Bright and early next morning (that's 10am) we were off to the fine Bike Doctor. By 11.30am we had the tandem in its three bags and all our luggage in a taxi to the ferry port at Horse Shoe Bay. Here we assembled the tandem and with a few minor adjustments were back in business. Having taken a taxi when we would otherwise have enjoyed a ride put us back on schedule with two new wheels. We very much enjoyed our stay in Vancouver. Eileen, Anne's cousin, looked after us very well. We also enjoyed a one night stay with Anne and Earl, and lunch with Phil, cousins from the other side of Anne's family.

 The slow yacht Tranquility

Day 8 Wednesday June 2nd
Charter of Tranquility

We were met at the ferry port at Nanaimo by Michael, Anne's brother, and Andolie and Larissa his two daughters. We went then to Stones Marina to be introduced to our boat for the week. She is a rather elderly lady, a 31 foot Catalina called Tranquility, very comfortable and roomy but a lot less sprightly than our own Hobnob. Michael kindly took us five blocks to buy supplies and we settled in for the night at the marina.

Day 9 Thursday June 3rd

Today was a lovely day and we had soon slipped our lines from the jetty and were motoring north past the ferry port. We were wanting to head south but had been informed of a bad step to the west of Gabriola Island where tides ran at huge rates and there were standing waves, all of which frightened the management. Sea room looked much easier and we went to the east of Gabriola into the Strait of Georgia.

Now on all of the yachting courses and in real life if one takes a bearing of another vessel and as you go along this does not change then the other vessel will hit you. The difficulty was that the other vessel was a tug towing three huge barges full of wood bits over a thousand yards long. We were under full sail and going fine but the tug kept coming as she had every right to do. For once the management used common sense and even though he reckoned he just might have been able to cross the tug he went a thousand yards out of the way to be safe.

By Weymouth standards Tranquility is oddly equipped. She has no log (instrument that records distance travelled) and only a compass and GPS which has no instructions and which we can't work. She has a full complement of charts but they are inferior to those we are used to. If you add to this that the buoyage around here is fine where it exists and the waters are very dangerous you may have some idea of the management's problem. On the up side, especially for the management, is that the sea around here tends to be less bumpy than that in Weymouth.

We solved all we could of the above by keying frequent waypoints into our own GPS and also using the GPS as the ship's log. Having avoided the tug and found the passage through the little islands to the west of Gabriola we anchored in a pleasant creek for a late lunch. The management went off in the dinghy to investigate a nearby seal colony but they saw him coming. They all took to the water and he had the pleasure of being surrounded in the dinghy at about a hundred yards by seals with heads bobbing above the water.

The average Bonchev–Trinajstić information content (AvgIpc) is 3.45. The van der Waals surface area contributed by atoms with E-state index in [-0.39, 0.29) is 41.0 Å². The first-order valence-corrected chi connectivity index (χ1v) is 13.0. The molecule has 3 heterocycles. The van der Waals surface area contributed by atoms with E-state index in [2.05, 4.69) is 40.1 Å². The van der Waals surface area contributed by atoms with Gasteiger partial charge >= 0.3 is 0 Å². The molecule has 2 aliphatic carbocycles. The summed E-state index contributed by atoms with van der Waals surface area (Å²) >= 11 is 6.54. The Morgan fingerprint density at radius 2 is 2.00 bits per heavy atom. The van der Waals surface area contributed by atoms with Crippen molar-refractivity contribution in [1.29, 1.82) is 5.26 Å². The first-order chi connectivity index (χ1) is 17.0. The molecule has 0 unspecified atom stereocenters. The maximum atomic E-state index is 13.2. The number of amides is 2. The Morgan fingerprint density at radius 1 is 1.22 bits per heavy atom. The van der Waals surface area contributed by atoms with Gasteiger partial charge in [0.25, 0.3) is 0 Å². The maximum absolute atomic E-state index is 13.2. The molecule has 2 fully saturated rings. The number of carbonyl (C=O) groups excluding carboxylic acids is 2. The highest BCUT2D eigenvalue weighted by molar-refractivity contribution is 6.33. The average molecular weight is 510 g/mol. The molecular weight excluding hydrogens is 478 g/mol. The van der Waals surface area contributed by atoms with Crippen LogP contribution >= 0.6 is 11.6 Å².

Full of confidence from the morning's events we headed for the Gabriola Passage. These are treacherous narrows with swirling eddies where the tide runs at over six knots. Pride comes before a fall and cutting a corner rather than going to the waypoint we went aground. This was careless and unforgivable seamanship. Fortunately we had a rising tide and the bottom was not hard. Unfortunately it was a lee shore. The management lightened ship by taking to the dinghy and towing the bow round. The stoker stoically took the helm and steered the boat. She came off with the engine at full revs and for a few moments the dinghy was in danger of being capsized.

Having gone to the waypoint and being delayed about half an hour we found the current against us through the narrows too strong for us to make against it. We motored into a little cove which we thought sheltered from the wind and anchored. It was a lovely place but not well protected either from the wind or the current. With nowhere else to go and the anchor holding against the stream we settled down for dinner.

Our last event of the day made us realise how lucky we had been. Just as we were about to turn the boat's VHF off we heard a May Day (emergency call). It was almost certainly a hoax but was being followed up by the US Coast Guard. We were able to help by giving them our position and an indication of the strength of the May Day call. Had we gone aground a bit harder it could have been us.

Day 10 Friday June 4th

Before going to bed the management had observed and calculated that the next high tide would be at about 8.30am. That was the time when he expected a serious risk of the anchor dragging. He had also left the main halyard loose so that it would slap on the mast and wake him up if the wind blew. Happy in this knowledge he slept well but was woken by an unusual motion of the boat at around 7.30am.